In space…..no one can hear you scream. Well sadly in this case, anyone who plays this will probably be screaming in agony at how torturous Aliens: Colonial Marines is to play. I’ve been eagerly waiting for Aliens: Colonial Marines for several years now and the anticipation had culminated in me being giddy for its arrival. I clawed open the package, sampled the game for several hours and ultimately it greatly disappointed.
Despite the big gap between the film Aliens and Aliens: Colonial Marines (1987-2013) Colonial Marines is the story sequel to Aliens, taking place several months after the film. You return to the Sulaco as Corporal Christopher Winter, your mission is to investigate the disappearance of Ellen Ripley and Corporal Dwayne Hicks amongst other soldiers. You’re rather promptly introduced to the hell that is the Sulaco and you have to endure more disgusting, slobbering aliens. Your ship the Sephora is destroyed by Weyland Yutani’s armed forces in an attempt to cover this whole scenario up. You’re forced to explore LV-426 with your allies such as O’Neal and Bella and hope you can escape the planet whilst uncovering some grizzly answers. This is about it for the story, I struggled to be gripped by it as it’s incredibly difficult to get caught up in a story that is strangled with mediocre dialogue and unforgivable errors in modern-day gaming. It’s hard to know where to start…….but here goes.
The introduction and certain cut-scenes are quite well done as I temporarily felt immersed because of the excellent cinematic presentation. The top and bottom of the screen having thick black lines made the game feel like a cinema. I was hoping it was an omen for things to come and to create intricate story-telling with blockbuster aspects; but alas no. Characters show no signs of obvious emotion and it’s quite disturbing how void some characters are of emotion when they react to certain pieces of news. I’ve had dialogue be cut off to make way for yet more terrible dialogue that makes me wonder why they bothered to include it.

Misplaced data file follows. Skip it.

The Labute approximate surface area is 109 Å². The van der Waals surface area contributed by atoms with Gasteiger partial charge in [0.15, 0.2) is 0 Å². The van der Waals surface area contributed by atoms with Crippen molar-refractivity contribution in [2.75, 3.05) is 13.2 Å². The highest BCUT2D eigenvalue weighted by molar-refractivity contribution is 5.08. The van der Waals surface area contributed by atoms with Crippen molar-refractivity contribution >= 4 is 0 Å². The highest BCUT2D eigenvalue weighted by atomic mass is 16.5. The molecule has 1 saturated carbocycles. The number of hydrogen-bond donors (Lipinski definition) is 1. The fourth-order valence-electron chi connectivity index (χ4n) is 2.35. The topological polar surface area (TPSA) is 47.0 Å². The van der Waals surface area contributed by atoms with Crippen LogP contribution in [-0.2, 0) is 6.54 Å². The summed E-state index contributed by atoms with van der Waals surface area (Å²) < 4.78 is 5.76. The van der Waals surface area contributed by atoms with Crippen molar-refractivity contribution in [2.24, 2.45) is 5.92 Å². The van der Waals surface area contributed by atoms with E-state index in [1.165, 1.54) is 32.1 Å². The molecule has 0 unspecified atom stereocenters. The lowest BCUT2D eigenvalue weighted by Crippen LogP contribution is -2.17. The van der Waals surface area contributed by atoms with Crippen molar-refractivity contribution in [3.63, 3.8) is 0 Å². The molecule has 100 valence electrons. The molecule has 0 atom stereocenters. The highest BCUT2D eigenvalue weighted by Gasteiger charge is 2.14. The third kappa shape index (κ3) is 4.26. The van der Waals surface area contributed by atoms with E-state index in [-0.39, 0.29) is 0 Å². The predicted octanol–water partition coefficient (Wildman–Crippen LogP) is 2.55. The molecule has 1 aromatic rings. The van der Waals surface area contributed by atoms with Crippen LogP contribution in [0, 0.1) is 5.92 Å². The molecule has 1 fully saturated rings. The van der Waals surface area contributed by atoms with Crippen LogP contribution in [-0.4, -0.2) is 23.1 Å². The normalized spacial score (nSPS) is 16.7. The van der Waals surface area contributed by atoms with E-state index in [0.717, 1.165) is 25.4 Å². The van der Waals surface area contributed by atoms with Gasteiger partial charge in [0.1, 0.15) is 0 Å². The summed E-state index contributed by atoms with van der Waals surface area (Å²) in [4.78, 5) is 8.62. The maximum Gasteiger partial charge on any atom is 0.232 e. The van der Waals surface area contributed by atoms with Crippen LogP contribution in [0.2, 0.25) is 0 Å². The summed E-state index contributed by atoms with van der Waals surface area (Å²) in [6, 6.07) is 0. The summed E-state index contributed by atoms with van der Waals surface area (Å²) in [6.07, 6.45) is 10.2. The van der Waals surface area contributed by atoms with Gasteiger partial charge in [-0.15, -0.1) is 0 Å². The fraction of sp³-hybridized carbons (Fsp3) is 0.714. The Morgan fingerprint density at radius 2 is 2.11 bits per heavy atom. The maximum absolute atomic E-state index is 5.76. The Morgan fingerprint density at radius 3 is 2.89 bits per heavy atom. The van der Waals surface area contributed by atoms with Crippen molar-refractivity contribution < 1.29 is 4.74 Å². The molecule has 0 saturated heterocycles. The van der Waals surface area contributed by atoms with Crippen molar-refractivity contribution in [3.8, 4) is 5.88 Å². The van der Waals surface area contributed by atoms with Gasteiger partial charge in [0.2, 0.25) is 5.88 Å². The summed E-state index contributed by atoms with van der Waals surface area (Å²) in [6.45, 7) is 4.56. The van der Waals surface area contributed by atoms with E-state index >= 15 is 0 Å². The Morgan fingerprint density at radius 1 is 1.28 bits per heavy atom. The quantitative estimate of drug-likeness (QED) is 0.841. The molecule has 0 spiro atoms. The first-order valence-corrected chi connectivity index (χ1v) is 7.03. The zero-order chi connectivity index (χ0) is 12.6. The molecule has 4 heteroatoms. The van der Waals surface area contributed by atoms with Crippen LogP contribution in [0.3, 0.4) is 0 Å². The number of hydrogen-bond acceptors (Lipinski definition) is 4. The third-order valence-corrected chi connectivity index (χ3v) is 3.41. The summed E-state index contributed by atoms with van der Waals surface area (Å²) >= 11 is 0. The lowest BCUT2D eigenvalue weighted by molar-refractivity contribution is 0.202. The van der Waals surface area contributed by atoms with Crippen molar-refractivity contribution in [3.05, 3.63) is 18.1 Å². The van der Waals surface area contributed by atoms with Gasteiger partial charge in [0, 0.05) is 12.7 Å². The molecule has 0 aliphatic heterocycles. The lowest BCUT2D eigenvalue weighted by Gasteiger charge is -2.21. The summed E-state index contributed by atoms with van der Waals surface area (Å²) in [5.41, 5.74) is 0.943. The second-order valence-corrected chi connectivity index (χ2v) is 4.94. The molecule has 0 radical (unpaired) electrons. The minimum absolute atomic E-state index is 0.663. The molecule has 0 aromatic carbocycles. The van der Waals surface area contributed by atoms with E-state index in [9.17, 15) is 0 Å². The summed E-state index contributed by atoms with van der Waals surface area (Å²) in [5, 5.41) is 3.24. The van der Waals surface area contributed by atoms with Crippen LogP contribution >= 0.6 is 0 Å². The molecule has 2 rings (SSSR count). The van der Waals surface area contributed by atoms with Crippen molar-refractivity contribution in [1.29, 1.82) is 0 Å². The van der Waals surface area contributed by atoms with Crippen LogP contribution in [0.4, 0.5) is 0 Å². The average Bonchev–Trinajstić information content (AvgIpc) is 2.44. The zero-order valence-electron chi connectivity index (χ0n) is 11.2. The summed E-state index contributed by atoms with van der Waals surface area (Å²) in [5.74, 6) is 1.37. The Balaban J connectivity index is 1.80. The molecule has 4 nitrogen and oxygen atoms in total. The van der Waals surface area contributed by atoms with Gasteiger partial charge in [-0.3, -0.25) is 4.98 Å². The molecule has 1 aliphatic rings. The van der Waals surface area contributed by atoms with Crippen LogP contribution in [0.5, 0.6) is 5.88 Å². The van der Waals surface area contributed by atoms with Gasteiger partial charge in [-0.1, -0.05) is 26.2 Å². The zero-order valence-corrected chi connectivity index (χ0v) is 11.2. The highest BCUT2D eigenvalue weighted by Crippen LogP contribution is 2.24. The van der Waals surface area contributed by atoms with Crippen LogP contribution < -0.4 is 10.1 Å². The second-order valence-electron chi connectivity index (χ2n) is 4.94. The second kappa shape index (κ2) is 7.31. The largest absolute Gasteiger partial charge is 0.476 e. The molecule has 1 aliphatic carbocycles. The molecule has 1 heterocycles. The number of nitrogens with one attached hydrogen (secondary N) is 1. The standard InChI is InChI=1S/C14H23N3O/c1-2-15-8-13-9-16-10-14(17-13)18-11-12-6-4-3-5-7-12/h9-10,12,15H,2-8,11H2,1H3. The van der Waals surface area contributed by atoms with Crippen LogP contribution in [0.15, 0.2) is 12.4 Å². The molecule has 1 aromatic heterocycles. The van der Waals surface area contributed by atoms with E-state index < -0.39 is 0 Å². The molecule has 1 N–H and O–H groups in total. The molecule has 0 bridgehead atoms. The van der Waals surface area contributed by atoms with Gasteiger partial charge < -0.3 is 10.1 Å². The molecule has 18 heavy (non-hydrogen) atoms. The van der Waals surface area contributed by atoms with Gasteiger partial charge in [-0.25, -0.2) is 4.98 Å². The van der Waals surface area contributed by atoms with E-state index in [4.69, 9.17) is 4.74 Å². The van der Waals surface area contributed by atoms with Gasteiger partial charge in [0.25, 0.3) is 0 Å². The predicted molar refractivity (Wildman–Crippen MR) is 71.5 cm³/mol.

“SHIT! It’s blocked. It’s really blocked.”
“Let’s not go that way”.
Was the last line really necessary?
“I was almost done…..I almost died”
This line was said in the most emotionless way possible and it actually made me laugh, and considering how emotional the scene was supposed to be its clear the script isn’t a priority. No actor has conviction in any of their parts and characterisation is minimal at best.
The xenomorphs are creepy and at times I definitely felt a sense of anxiety as I’d navigate the dull corridors and hear them, my heart would stop and I’d forget it was only a game. Their AI to some extent is well done as they adopt aerial tactics, clinging to the ceilings and walls and even scamper underneath the platform you’re on. That’s great! Intelligent and genuinely interesting A.I. that makes you frantically spin on your axis to avoid having massive chomp marks in your face.